Last week I watched ‘The Imitation Game’ which, with some Hollywood ‘artistic licence’, tells the story of Alan Turing’s recruitment, in 1939, to the newly created British intelligence agency MI6 to crack Nazi codes, including the supposedly unbreakable Enigma and it sparked a conversation about decision making.

Part of the film’s narrative centres on Turing making a decision not to use certain elements of the intelligence intercepted so that the German’s would not know the code had been cracked – a decision which would result in the loss of lives. While this aspect of the story isn’t historically accurate, it prompted my husband and me to have a wide-ranging discussion about the complexity of decision making. We thought about decisions such as the one made by climber Simon Yates in the Peruvian Andes to cut free his partner, Joe Simpson, in order to save himself. And the one made by Kyle Carpenter, the youngest and one of only eight living individuals to have received the Medal of Honour, to throw himself in front of a grenade to protect his fellow marines from a blast when he was serving in Afghanistan.

On the scale of decision making, these are fairly extreme examples. But although very few of us will be faced with decisions that might have life or death outcomes, we do all make decisions on a daily basis and some of them certainly feel more significant than others: choosing the right senior school, selecting GCSE and A level subjects; shortlisting which universities to apply to; deciding which university to accept an offer from; thinking about how to behave towards others; knowing which opportunities in life to accept and which to decline. There is a poem, by an American poet Robert Frost, which captures a sense of these dilemmas. It was written as a joke for his friend who was forever wishing he had chosen alternative routes on their walks but, when it was first read to an audience, it was taken somewhat more seriously than the author intended.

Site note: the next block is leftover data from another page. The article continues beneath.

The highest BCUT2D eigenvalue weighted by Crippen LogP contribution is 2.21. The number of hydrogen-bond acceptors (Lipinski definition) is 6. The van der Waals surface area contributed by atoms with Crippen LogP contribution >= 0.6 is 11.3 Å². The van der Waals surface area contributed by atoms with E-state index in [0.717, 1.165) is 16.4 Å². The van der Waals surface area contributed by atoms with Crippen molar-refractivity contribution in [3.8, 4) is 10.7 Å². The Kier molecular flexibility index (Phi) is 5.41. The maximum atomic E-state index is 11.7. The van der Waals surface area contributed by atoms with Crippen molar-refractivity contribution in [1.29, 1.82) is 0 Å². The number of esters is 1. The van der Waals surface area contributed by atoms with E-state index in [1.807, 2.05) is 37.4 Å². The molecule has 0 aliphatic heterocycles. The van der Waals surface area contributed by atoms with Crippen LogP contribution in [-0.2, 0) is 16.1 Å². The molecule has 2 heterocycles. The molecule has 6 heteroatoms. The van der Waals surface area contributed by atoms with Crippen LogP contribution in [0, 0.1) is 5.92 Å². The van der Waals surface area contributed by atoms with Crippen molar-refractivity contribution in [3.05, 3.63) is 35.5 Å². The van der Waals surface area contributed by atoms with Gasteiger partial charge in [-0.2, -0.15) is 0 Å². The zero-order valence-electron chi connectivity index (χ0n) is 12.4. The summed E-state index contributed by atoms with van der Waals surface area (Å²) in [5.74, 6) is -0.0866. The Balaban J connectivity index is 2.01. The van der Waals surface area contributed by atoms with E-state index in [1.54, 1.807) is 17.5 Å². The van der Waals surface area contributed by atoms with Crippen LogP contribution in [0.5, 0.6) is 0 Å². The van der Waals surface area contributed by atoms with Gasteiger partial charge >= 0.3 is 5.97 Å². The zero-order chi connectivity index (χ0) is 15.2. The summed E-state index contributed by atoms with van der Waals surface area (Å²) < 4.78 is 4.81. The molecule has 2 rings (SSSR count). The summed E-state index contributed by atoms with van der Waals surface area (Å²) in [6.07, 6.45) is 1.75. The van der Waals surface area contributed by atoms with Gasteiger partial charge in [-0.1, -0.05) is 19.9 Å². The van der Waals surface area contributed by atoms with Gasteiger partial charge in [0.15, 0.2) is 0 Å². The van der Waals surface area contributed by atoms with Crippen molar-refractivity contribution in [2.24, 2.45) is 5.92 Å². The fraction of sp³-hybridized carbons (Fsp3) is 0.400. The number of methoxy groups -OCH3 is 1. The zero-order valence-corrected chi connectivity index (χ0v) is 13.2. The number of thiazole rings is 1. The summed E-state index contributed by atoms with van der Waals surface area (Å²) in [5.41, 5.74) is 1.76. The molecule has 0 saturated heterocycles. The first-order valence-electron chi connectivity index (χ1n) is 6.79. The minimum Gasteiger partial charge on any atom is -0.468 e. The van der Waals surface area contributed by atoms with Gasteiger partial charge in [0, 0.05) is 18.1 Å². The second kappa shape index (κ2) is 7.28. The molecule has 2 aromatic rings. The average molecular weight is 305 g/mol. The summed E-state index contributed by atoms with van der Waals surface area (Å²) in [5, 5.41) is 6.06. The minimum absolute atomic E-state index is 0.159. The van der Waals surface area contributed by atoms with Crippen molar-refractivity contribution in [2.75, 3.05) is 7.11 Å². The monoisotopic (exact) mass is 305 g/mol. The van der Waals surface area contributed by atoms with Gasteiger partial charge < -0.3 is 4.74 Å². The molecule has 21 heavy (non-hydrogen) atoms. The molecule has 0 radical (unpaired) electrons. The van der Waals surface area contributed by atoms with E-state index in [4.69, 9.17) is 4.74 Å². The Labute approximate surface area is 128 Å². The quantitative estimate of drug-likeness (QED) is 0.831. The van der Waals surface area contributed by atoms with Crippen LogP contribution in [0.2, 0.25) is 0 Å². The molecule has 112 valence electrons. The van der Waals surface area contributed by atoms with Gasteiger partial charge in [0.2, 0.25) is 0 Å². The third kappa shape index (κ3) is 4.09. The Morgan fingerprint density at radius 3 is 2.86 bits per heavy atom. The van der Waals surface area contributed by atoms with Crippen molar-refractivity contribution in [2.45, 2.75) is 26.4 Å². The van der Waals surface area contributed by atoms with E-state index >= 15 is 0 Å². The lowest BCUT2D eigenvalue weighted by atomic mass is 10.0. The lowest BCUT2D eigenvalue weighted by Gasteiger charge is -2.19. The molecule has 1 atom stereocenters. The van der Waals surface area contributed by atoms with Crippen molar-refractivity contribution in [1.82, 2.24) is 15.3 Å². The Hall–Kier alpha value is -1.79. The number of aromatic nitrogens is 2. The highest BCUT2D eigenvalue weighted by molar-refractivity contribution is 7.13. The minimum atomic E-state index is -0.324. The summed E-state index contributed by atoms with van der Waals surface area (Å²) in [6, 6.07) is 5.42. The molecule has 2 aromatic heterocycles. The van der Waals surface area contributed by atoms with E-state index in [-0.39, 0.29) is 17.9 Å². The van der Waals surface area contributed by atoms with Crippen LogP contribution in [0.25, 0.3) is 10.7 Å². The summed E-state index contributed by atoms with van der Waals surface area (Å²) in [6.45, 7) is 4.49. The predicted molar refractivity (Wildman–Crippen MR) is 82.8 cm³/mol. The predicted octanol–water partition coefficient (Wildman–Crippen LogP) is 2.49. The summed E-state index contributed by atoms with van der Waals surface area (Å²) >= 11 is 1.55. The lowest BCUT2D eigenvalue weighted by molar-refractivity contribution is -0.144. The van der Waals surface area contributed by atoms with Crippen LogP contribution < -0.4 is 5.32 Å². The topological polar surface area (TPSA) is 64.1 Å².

Two roads diverged in a yellow wood,
And sorry I could not travel both
And be one traveler, long I stood
And looked down one as far as I could
To where it bent in the undergrowth;

Then took the other, as just as fair,
And having perhaps the better claim,
Because it was grassy and wanted wear;
Though as for that the passing there
Had worn them really about the same,

And both that morning equally lay
In leaves no step had trodden black.
Oh, I kept the first for another day!
Yet knowing how way leads on to way,
I doubted if I should ever come back.

I shall be telling this with a sigh
Somewhere ages and ages hence:
Two roads diverged in a wood, and I—
I took the one less traveled by,
And that has made all the difference.

Making decisions can feel challenging, especially when it is impossible to predict how things will develop – I rather like the way this is reflected in the poem.  I remember trying to decide whether to accept an offer to Exeter University or Royal Holloway. Both courses looked great, both Biological Sciences departments had good reputations for research and teaching and I liked the atmosphere of both. In the end I chose Exeter because it was near the coast and Dartmoor and being able to have an active outdoors life is important to me. I enjoyed my degree, made fantastic friends who I still see regularly and I carried on making decisions, one upon another. My path to Royal Holloway disappeared when I chose the path to Exeter and the only certainty is that my life would look different now if I had made the other choice. I’ve no way of knowing whether it would have been better or worse, I can only be sure that elements would be different.

So, does that make decision-making frightening? No, I don’t think so. We can only make the decision that feels right at the time and then embrace it. If, ultimately, it doesn’t work out, there is little point wasting energy regretting the decision. It is far better to accept that it didn’t work out and make new decisions which will improve the situation.  It is also important to realise that very few decisions permanently close doors, unless they involve other people and their choices – it can just be harder to go back and reopen some doors than others.